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Ann Rheum Dis 69:798-806 doi:10.1136/ard.2009.116657
  • Criteria

EULAR/PRINTO/PRES criteria for Henoch–Schönlein purpura, childhood polyarteritis nodosa, childhood Wegener granulomatosis and childhood Takayasu arteritis: Ankara 2008. Part II: Final classification criteria

Editor's Choice
  1. for the Paediatric Rheumatology International Trials Organisation (PRINTO)
  1. 1Hacettepe University Children's Hospital, Ankara, Turkey
  2. 2IRCCS G Gaslini, Servizio di Epidemiologia e Biostatistica, Genova, Italy
  3. 3IRCCS G Gaslini, Pediatria II, Reumatologia, PRINTO, Genova, Italy
  4. 4Skejby Sygehus, Department of Pediatrics, Aarhus University Hospital, Aarhus N, Denmark
  5. 5Department of Pediatrics B, Rambam Medical Centre, Haifa, Israel
  6. 6Clinica Pediatrie I, Cluj-Napoca, Romania
  7. 7Department of Paediatric Nephrology, Istanbul University, Istanbul, Turkey
  8. 8Department of Paediatrics, Meir Medical Centre, Kfar Saba, Israel
  9. 9Department of Paediatric Sciences, Università Cattolica del Sacro Cuore, Roma, Italy
  10. 10Policlinico Le Scotte, Medicina Clinica e Scienze Immunologische Ist. Reumatologia, Siena, Italy
  11. 11Departamento De Pediatria, Universitade Federal de Sao Paolo, Sao Paulo, Brazil
  12. 12Instituto da Criança and Division of Rheumatology – Faculdade de Medicina da Universidade de São Paulo, Sao Paulo, Brazil
  13. 13Hospital de Niños Benjamin Bloom, Rheumatology, San Salvador, El Salvador
  14. 14Hospital Dr Exequiel Gonzalez Cortes, Servicio de Pediatria – Unidad de Inmuno- Reumatologia Pediatrica, Santiago, Chile
  15. 15Hopital Femme-Mère-Enfant, Rhumatologie Pédiatrique, Bron (Lyon), France
  16. 16Safra Childrens Hospital, Sheba Medical Centre, Tel Hashomer, Israel
  17. 17Instituto de Salud del Nino, Servicio de Reumatologia, Breña, Lima, Peru
  18. 18Dipartimento di Pediatria F Fede, Seconda Universita' degli Studi di Napoli, Napoli, Italy
  19. 19IRCCS Istituto G Gaslini, Clinica Pediatrica I, Genova, Italy
  20. 20Pediatric Rheumatology, University of Latvia, Riga, Latvia
  21. 21Hospital Universitario Pedro Ernesto, Nucleo de Estudos da saude do adolescente, Rio de Janeiro, Brazil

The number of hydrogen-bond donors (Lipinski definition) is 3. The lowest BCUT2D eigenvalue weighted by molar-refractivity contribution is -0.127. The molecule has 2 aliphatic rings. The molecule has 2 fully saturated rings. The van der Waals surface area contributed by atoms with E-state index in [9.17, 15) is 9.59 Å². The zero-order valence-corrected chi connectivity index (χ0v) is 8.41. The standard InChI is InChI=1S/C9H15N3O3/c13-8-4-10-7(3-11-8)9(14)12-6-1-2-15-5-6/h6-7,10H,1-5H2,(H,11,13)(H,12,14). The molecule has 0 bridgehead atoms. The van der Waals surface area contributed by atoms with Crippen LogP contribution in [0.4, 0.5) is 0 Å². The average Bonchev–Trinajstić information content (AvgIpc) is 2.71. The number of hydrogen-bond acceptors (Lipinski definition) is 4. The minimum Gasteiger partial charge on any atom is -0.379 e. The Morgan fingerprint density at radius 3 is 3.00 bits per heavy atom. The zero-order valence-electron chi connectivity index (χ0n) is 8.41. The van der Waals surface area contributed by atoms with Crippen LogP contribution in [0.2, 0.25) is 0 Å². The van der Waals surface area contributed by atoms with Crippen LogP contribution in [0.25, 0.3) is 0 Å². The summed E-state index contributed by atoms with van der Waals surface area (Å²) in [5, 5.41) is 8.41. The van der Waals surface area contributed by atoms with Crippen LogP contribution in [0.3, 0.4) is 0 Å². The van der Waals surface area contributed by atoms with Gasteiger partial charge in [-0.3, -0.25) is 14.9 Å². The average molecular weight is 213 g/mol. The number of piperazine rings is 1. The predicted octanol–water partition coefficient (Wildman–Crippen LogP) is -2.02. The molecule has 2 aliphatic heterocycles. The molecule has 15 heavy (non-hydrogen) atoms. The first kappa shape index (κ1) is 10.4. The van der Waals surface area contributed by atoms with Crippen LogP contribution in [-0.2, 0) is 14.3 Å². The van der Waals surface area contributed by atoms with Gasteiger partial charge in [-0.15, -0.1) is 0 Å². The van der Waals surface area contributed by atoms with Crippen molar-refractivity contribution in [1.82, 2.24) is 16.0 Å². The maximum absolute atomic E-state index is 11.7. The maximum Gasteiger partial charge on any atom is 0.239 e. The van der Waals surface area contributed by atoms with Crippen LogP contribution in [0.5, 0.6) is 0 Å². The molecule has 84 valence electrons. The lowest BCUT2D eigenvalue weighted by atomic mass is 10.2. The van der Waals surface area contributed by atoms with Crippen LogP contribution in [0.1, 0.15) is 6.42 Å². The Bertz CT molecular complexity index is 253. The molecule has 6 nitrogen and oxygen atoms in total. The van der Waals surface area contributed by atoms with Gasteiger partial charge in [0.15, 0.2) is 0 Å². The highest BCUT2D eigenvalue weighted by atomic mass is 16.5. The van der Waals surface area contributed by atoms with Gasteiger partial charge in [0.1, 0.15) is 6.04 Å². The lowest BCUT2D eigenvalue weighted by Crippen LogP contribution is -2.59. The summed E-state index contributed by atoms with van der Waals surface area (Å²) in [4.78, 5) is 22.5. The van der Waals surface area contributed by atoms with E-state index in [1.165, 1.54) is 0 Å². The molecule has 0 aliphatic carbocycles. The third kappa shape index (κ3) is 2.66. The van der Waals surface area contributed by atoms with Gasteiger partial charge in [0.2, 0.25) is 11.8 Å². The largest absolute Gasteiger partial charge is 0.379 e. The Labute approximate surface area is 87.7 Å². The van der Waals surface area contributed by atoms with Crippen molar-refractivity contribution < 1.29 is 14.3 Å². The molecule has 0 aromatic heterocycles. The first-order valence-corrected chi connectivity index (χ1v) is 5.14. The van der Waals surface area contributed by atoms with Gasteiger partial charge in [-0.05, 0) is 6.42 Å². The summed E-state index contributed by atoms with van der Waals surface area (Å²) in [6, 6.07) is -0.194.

22. 22Department of Paediatrics, Division of Rheumatology, Zagreb University Hospital Centre, University School of Medicine, Zagreb, Croatia
  23. 23Dipartimento di Pediatria, Ospedale Policlinico – Universita' degli studi di Chieti, Chieti, Italy
  24. 24Department of Paediatrics, King Faisal Specialist Hospital and Research Center, Riyadh, Saudi Arabia
  25. 25Department of Paediatric Rheumatology, University Children Hospital, Sofia, Bulgaria
  26. 26Saint-Petersburg State Pediatric Medical Academy, Hospital Paediatric Department, Saint-Petersburg, Russia
  27. 27Charité-Universitätmedizin Berlin, Ped Rheumatology, Berlin, Germany
  28. 28Division of Rheumatology, Children's Memorial Hospital, Chicago, Illinois, USA
  29. 29Département de pédiatrie, Place V Pauchet, Amiens, France
  30. 30Hospital General Universitario La Paz, Rheumatology, Madrid, Spain
  31. 31Department of General Pediatrics, Tartu University Hospital, Children's Clinic, Tartu, Estonia
  32. 32Department of Paediatrics, Medical University, Innsbruck, Austria
  33. 33Department of Paediatrics and Adolescent Medicine, Tbilisi Hospital #1 and Georgian Scientific-Practical Rheumatology Centre, Tblisi State Medical University, Tbilisi, Georgia
  34. 34Dipartimento di Pediatria, Università degli Studi, Genova, Italy
  1. Correspondence to Professor Seza Ozen, Hacettepe University Children's Hospital, Department of Pediatric Nephrology and Rheumatology, Sihhiye, Ankara 06100, Turkey; sezaozen{at}hacettepe.edu.tr
  • Accepted 21 December 2009

Abstract

Objectives To validate the previously proposed classification criteria for Henoch–Schönlein purpura (HSP), childhood polyarteritis nodosa (c-PAN), c-Wegener granulomatosis (c-WG) and c-Takayasu arteritis (c-TA).

Methods Step 1: retrospective/prospective web-data collection for children with HSP, c-PAN, c-WG and c-TA with age at diagnosis ≤18 years. Step 2: blinded classification by consensus panel of a representative sample of 280 cases. Step 3: statistical (sensitivity, specificity, area under the curve and κ-agreement) and nominal group technique consensus evaluations.